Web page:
If this 2019 trend continues, the LSU Tigers charter bus will be receiving a handicap sticker in the very near future.
The Tigers aren’t crippled yet, but the injured list is getting about as long as a 7-year-old’s Christmas list. Terrace Marshall and Michael Divinity (again) are the latest additions. Ed Orgeron can call on the injured players like Santa calls his reindeer — “On (Rashard) Lawrence, on (Glen) Logan, on (K’Lavon) Chaisson, on (Todd) Harris...”
And pardon the Christmas puns, but it’s apropos given LSU fans’ child-like excitement for a revolutionary LSU team. The thing about LSU’s injuries, though, is it serves as the ultimate “what if” for the 2019 season.
Yeah, LSU’s offense has scored more points in its first four games than any other offense in SEC history (231), but “what if” this team can’t stay healthy enough to actually win the SEC Championship?
Yeah, LSU tied a school record for most points in a quarter (28) and quarterback Joe Burrow threw a school record 357 first-half yards and another school record six touchdowns against Vanderbilt, but Alabama’s Tua Tagovailoa threw more touchdowns (five) than incompletions (four) against Southern Miss. And Alabama’s the ultimate standard right?
While there’s plenty to feel good about if you’re an LSU fan — and trust me, I’m not trying to rain on any parades — the injuries and defensive struggles have been the one universal complaint amongst Tiger fans.
Most of the injuries have occurred on the defensive side of the football, which provides another “what if.” After LSU gave up 38 points to Vanderbilt (seven of those points came via pick six), the Tigers have allowed 320 yards per game (seventh in the SEC) and 23.3 points per game (ninth in the conference) this season.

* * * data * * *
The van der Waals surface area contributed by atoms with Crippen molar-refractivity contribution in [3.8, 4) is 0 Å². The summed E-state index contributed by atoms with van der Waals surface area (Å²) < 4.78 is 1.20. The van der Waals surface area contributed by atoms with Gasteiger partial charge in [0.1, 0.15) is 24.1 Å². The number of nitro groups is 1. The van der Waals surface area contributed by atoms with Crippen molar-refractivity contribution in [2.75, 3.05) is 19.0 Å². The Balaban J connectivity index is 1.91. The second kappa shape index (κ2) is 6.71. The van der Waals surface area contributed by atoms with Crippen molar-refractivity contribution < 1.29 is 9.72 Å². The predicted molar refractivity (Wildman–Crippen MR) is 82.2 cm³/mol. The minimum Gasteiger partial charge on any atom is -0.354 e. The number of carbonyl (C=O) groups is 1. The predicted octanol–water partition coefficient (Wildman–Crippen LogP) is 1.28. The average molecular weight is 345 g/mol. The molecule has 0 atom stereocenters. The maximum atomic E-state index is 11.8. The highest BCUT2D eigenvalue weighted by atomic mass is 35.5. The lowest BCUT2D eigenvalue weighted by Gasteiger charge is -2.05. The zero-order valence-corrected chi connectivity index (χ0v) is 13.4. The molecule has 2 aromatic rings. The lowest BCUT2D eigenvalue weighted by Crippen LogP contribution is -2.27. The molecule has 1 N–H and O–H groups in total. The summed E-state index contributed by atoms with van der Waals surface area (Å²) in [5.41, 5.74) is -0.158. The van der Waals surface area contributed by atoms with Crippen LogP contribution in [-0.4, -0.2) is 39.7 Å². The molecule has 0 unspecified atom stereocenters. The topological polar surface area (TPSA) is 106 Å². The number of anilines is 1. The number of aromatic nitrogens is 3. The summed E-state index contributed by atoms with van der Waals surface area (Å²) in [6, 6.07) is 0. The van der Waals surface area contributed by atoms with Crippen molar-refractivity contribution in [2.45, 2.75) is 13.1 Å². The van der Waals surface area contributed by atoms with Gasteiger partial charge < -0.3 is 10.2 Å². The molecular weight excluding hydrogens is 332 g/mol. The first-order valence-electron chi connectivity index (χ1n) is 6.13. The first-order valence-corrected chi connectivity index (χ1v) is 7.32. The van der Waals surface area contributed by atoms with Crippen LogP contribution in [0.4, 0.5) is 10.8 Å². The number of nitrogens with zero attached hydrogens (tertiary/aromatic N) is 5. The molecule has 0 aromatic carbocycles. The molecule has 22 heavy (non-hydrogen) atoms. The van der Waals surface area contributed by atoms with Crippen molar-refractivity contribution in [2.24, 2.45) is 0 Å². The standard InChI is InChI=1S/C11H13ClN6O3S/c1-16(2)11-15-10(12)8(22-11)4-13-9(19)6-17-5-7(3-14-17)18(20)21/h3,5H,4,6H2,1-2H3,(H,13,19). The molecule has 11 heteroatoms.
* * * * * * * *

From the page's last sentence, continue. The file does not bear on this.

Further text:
This peaks my curiosity for several reasons, but it asks two pertinent questions regarding the Tigers 2019 season. Will the defense get better when LSU gets healthier? Or is this LSU defense simply not as good as we thought?
The answer could be “yes” to both. You have to expect some improvement when Chaisson, Lawrence and Logan come back, and maybe just maybe, LSU gets that pass rush it’s been lacking.
But their presence alone isn’t going to stabilize a unit that has missed far too many tackles and assignments this season.
You hate to say this, but at times, this unit looks poorly coached. And don’t for one minute think there’s doubt creeping in my mind about defensive coordinator Dave Aranda. This is an adjustment period for Aranda. At LSU or even at Wisconsin prior, he never had an explosive offense that could score two touchdowns in less than two minutes to open a game. LSU put 28 points on the board in the first quarter by using just 15 plays.
As far as offenses are concerned that’s both lethal and sudden. But so far it’s proving somewhat lethal for an ailing LSU defense.
A third into the season we’ve learned that this LSU offense is not only worthy of the offseason hype but it’s also one of the best offenses we’ve ever seen.
We’ve also learned that LSU’s defense is beginning to take on water.
A bye week followed by a game against Utah State could be the life preserver needed to fulfill Tiger fans’ championship needs.